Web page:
Friday Feb 03, 2023

Behind the bookstore shelves: How supply chain interruptions impacted Notre Dame merchandise and what they mean for business at large – Observer Online


Even Notre Dame’s signature Kelly green is not safe from supply chain issues interrupting industries across the globe.

As supply chain complications persist into 2022, the Hammes Notre Dame Bookstore confronts a number of lingering inventory challenges, including difficulties sourcing Kelly green clothing items to sell online and in stores, director of strategic initiatives Gracie Gallagher said.

Since the merchandising industry is fairly forward looking, Gallagher said the Kelly green shortage has not yet affected customers, but it might become prevalent next fall if supply chain complications prevent her team from chasing down enough of the color.

“When we’re hearing in the fall, ‘There’s no Kelly green,’ you might not necessarily notice that immediately, but you might notice it next year,” Gallagher said. “Is the supply chain going to open up enough that we can chase a little bit more with Kelly Green? Otherwise, right now, [we] don’t necessarily have the amount of Kelly green that we would normally want.”

Last football season, the bookstore also faced difficulties stocking every size, adequately staffing stores and maintaining the same volume as previous years. Customers may have been surprised when they could not find their size, or they might have noticed the bookstore looked a bit sparser than usual, Gallagher said.

While most customers were understanding, Gallagher observed many surprised reactions that Notre Dame — despite its resources and reputation — faced the same supply constraints as any other merchandising company.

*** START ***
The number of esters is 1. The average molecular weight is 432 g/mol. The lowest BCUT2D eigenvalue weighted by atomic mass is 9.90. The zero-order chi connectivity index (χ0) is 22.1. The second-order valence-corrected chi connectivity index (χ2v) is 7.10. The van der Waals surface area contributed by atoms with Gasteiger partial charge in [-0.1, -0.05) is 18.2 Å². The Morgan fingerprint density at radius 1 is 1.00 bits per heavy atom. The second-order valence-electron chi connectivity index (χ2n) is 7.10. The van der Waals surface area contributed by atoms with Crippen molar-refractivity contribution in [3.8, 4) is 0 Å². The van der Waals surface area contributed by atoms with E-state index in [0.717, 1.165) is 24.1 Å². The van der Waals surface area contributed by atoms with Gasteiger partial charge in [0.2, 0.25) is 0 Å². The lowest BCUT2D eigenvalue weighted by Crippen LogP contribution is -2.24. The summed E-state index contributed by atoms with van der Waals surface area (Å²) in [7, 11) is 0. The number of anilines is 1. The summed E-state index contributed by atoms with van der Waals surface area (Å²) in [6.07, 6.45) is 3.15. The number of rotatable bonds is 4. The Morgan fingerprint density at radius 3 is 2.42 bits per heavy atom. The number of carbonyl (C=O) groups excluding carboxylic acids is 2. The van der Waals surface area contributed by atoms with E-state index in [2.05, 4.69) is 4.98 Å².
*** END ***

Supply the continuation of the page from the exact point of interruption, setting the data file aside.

“A lot of people know Notre Dame as an incredible place, a place that has very good resources and the ability to give lots of financial aid and offer top tier products in the bookstore,” Gallagher said. “The fact that the supply chain woes were impacting a place like Notre Dame was kind of surprising and humanizing to people.”

Gallagher said the bookstore also faced supply challenges for personal technology. Staff members often had to wait months longer than anticipated for computer replacements.

Business professors, including Katie Wowak, who specializes in operations analytics and supply chains at the Mendoza College of Business, also referenced the delays faced when replacing office equipment and computers. 

From a wider scope, Wowak said recent supply chain issues have spurred businesses to change the way they think about their operations and fostered new interest in formerly overlooked supply chain operations.

“I think that COVID really exposed how fragile supply chains are and how global they are,” Wowak said.

Before the pandemic, lean supply chains were the name of the game, but pandemic-induced bottlenecks have encouraged businesses to re-evaluate the low cost just-in-time inventory strategy, Wowak said.

“Companies really tried to operate lean,” Wowak said. “They don’t want to keep a lot of safety stock or excess inventory on hand because that can be expensive for them.”

Holding safety stock and excess inventory adds costs for companies, but the inability to provide products to customers in times of shortage also hurts profits, leading some firms to beef up inventory as insurance against shortages and bottlenecks.

Many manufacturing companies shut down when the pandemic struck. This included many large factories in China where COVID-19 was first discovered. Businesses with lean supply chains quickly burned through their inventory and were unable to order more input materials to solve the …….


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